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Army Kids Vs. Stereotypes: Here Are Some Common Misconceptions Busted!

Army Kids Vs. Stereotypes: Here Are Some Common Misconceptions Busted!

“Oh, you are dating an army officer’s daughter. All the best!” (Busted.)

In 2002 I left Madras and moved to Pune to study law. Until then I had no friends with a connection to the armed forces, and honestly, all I knew about the military was from the information I gathered from books or magazines, and the movies I watched.

However, my roommates in Pune, who became good friends for life, shaped my perceptions of the forces.

One of my friend’s father was posted in Udhampur, Jammu and Kashmir, and I saw just how much she missed him. She was worried about his safety, but never once let the anxiety break her. I remember her prayers, how she followed the news so closely, and her steely face, which made her appear more formidable than her petite frame let on.

Usually, unless one spends a considerable amount of time with them, one doesn’t really know what they go through. This creates a warped idea of their lifestyles and much misunderstanding. So I sat down for a fun conversation with four fiery military “brats” who were more than willing to bust some of the myths surrounding their lives.

Kangan Varma is the daughter of Late Wing Commander P.K. Varma. She is a mother and a blogger based in Bengaluru. Lekshmi Priya S is the daughter of Group Captain P.S. Sanal Kumar and is a writer based in Bengaluru. Raveesh Dev is the son of Colonel Vijay Sharma (Retd.) and is a corporate professional. Tia Malik, daughter of Col. Sunil Mailk (Retd.), is a partner in an Intellectual Property law firm in the capital.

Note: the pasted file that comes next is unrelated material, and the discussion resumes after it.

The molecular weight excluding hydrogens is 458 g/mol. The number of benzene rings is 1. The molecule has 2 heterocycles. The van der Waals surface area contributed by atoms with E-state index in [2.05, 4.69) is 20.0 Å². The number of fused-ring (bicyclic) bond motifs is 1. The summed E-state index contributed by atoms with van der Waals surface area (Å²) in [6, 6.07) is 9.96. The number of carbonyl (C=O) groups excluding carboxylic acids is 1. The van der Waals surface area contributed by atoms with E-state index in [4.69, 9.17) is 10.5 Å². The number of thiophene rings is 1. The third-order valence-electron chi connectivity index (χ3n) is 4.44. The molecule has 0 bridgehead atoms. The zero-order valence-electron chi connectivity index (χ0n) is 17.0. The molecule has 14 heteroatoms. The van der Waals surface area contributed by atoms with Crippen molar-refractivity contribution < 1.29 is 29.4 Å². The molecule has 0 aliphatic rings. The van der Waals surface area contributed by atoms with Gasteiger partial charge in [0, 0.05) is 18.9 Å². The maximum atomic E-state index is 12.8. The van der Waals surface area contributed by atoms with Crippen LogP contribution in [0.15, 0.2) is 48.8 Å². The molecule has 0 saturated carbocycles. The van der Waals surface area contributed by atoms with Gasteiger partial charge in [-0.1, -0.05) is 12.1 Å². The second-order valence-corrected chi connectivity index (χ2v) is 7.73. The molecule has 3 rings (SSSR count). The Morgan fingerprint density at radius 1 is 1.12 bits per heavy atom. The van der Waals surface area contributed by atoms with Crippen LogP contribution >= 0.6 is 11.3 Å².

Myth #1: You are an Army kid! You must have had a very strict upbringing, right?

“Strict is a rather strong word to use. We led disciplined lives. My father would never spoil me rotten, but I had enough and more freedom to be as naughty as I wanted to. The entire ‘army-parents-are-strict’ is a big myth’ answers Raveesh.

Myth #2: Being an Army kid, you were probably stationed in so many places. That must have been amazing!

Kangan Varma at her father, Late Wg Cdr P K Varma’s memorial

Kangan, who has lived in many places during her growing up years, says, “Yes, it was lovely to be in so many places while growing up. But the pain of leaving behind friends in every station as we moved was equally, if not more hard.”

To this Tia adds, “Also, we did not always get to stay with our father and were very often separated. Not nice at all.”

Myth #3: You are an Army kid, so all your dinners must have been rather prim and proper. Were you even allowed to talk?

Raveesh laughs when asked this. He says, “Yes, we like to eat in a civilised manner, but then don’t you? Remember a certain Arnab Goswami? Wouldn’t have been possible if they kept mum all their life at the dinner table. Think about it!”

Myth #4: How lucky you are! Everything is subsidised for you at the canteen.

“Subsidised supplies for your family go hand-in-hand when you prioritise your country over your family. Also, subsidised does not mean free – we do pay for our supplies. We just pay lower taxes,” says Kangan, who adds that she is tired of being asked this.

Myth #5: “My father is a defence personnel.” “Oh, your father is in the Army?”

“Defence doesn’t mean Army alone. There is Air Force and Navy too. This is perhaps one of the biggest misconceptions civilians harbor,” says Tia.

Myth #6: All Army kids are fit because their fathers are so fit.

Tia Malik with her father Col. (Retd.) Sunil Malik

Vehemently disagreeing with this point, Tia says, “NO. Being fit, or unfit for that matter, has nothing to do with my father. Yes, my father still wakes up between 5 and 5.30 a.m., and he diligently goes for his morning walk. But I am not forced to do that.”

Myth #7: “Oh, you are dating an army officer’s daughter. All the best!”

Tia jumps at this myth and says, “Fathers will be fathers, how does being in the armed forces change how protective or concerned he is about my well-being?”

Myth #8: Oh you must have access to an unlimited quota of alcohol. How awesome!

“Yes, there is a monthly quota of alcohol issued. But it certainly doesn’t mean one stockpiles bottles at home. And there are many officers who are teetotaler. My father is one example,” says Lekshmi.

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